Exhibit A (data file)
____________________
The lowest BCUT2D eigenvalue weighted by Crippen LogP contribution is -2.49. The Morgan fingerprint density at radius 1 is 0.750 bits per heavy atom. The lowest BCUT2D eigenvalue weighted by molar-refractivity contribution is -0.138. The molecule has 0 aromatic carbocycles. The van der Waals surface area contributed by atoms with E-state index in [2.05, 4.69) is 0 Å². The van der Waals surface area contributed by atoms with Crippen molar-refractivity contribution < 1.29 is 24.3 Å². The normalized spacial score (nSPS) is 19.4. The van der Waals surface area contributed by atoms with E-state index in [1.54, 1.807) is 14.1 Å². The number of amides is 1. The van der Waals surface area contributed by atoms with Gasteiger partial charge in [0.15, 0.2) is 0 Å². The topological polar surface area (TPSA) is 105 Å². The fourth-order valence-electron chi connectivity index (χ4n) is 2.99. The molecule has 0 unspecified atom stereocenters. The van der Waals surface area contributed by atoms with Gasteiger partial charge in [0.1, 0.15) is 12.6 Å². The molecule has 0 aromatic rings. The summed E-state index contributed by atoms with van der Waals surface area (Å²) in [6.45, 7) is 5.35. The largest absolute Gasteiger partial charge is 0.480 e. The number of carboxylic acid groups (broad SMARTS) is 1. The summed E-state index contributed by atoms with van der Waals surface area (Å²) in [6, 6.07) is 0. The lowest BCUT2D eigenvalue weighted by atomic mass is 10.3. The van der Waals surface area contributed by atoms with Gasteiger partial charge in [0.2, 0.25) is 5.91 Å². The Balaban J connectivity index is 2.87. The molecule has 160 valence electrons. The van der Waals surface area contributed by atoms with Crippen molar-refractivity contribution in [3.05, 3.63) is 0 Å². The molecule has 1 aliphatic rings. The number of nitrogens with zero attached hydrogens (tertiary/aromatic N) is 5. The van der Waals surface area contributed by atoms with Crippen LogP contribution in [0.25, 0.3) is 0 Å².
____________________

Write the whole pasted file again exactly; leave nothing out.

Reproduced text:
The lowest BCUT2D eigenvalue weighted by Crippen LogP contribution is -2.49. The Morgan fingerprint density at radius 1 is 0.750 bits per heavy atom. The lowest BCUT2D eigenvalue weighted by molar-refractivity contribution is -0.138. The molecule has 0 aromatic carbocycles. The van der Waals surface area contributed by atoms with E-state index in [2.05, 4.69) is 0 Å². The van der Waals surface area contributed by atoms with Crippen molar-refractivity contribution < 1.29 is 24.3 Å². The normalized spacial score (nSPS) is 19.4. The van der Waals surface area contributed by atoms with E-state index in [1.54, 1.807) is 14.1 Å². The number of amides is 1. The van der Waals surface area contributed by atoms with Gasteiger partial charge in [0.15, 0.2) is 0 Å². The topological polar surface area (TPSA) is 105 Å². The fourth-order valence-electron chi connectivity index (χ4n) is 2.99. The molecule has 0 unspecified atom stereocenters. The van der Waals surface area contributed by atoms with Gasteiger partial charge in [0.1, 0.15) is 12.6 Å². The molecule has 0 aromatic rings. The summed E-state index contributed by atoms with van der Waals surface area (Å²) in [6.45, 7) is 5.35. The largest absolute Gasteiger partial charge is 0.480 e. The number of carboxylic acid groups (broad SMARTS) is 1. The summed E-state index contributed by atoms with van der Waals surface area (Å²) in [6, 6.07) is 0. The lowest BCUT2D eigenvalue weighted by atomic mass is 10.3. The van der Waals surface area contributed by atoms with Gasteiger partial charge in [0.2, 0.25) is 5.91 Å². The Balaban J connectivity index is 2.87. The molecule has 160 valence electrons. The van der Waals surface area contributed by atoms with Crippen molar-refractivity contribution in [3.05, 3.63) is 0 Å². The molecule has 1 aliphatic rings. The number of nitrogens with zero attached hydrogens (tertiary/aromatic N) is 5. The van der Waals surface area contributed by atoms with Crippen LogP contribution in [0.25, 0.3) is 0 Å².